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Studies have shown that human albumin undergoes a considerable reduction in its capacity to bind exogenous cobalt (Ischemia Modified Albumin (IMA); Ischemia Technologies, Denver, Colorado, USA), as measured by the albumin cobalt binding test, when exposed to an ischaemic insult. We have recently observed that plasma IMA levels increase soon after transient balloon inflation during percutaneous coronary intervention (PCI), even in the absence of considerable elevations of cardiac troponin.1 Higher IMA levels have also been reported in patients with acute coronary syndrome attending the emergency department with recent-onset chest pain.2 At present however, no data exist regarding the relationship between IMA and an accepted gold standard for myocardial ischaemia—that is, myocardial lactate extraction.3 We therefore sought to assess whether increased IMA plasma levels documented in patients after PCI correlate with an increased production of lactate by the myocardium.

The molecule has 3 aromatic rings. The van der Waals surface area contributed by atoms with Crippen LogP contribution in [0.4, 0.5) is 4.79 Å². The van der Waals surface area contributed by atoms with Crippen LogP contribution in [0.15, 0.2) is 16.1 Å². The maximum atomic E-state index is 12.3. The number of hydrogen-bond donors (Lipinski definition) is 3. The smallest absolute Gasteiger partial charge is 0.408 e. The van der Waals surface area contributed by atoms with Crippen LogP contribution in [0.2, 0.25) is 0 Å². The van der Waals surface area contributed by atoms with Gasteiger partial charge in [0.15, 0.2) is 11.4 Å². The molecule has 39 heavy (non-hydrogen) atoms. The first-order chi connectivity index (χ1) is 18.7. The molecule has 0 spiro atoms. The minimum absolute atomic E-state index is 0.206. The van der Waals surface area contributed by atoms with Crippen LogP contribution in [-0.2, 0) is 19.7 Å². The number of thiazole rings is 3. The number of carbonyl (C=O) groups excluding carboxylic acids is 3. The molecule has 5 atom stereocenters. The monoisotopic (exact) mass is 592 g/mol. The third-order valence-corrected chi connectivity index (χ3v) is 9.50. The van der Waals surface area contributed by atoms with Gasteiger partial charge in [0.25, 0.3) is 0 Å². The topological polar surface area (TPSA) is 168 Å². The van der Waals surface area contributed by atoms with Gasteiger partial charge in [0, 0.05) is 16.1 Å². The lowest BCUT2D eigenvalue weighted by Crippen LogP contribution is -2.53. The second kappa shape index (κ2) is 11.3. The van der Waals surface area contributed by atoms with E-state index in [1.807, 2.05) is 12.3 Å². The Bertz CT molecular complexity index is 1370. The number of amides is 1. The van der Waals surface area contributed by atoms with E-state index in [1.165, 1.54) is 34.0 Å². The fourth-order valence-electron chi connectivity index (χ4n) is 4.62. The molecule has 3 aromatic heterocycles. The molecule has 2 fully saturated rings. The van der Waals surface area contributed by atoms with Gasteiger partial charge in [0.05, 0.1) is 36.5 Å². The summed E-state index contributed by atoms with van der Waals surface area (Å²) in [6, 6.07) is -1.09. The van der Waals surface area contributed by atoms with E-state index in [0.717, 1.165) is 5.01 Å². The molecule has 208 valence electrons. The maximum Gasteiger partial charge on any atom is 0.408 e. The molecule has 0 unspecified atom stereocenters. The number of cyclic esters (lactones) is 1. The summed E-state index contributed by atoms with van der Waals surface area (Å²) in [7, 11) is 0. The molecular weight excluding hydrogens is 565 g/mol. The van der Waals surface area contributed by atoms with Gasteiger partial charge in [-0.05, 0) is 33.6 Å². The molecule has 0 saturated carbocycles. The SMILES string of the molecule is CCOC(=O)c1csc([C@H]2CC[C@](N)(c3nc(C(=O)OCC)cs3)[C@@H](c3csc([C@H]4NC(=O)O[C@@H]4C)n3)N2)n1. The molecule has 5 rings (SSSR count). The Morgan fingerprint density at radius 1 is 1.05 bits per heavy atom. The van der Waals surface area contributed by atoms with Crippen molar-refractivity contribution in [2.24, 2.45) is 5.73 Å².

We simultaneously measured coronary sinus and arterial lactate concentrations and plasma IMA levels before and after balloon inflation in 10 patients with chronic stable angina undergoing PCI to the proximal left anterior descending coronary artery. The study protocol was approved by the local ethics committee, and informed written consent was obtained from all patients before study entry. Patients with signs or symptoms of acute or chronic ischaemic conditions, including stroke, transient ischaemic attack, leg claudication or shock, were not included. Blood was drawn for detecting IMA and lactate: (1) immediately before PCI, using arterial and venous sheaths; (2) 1 min after the last balloon inflation (arterial and coronary sinus measurements); (3) 5 min after PCI (arterial and coronary sinus …
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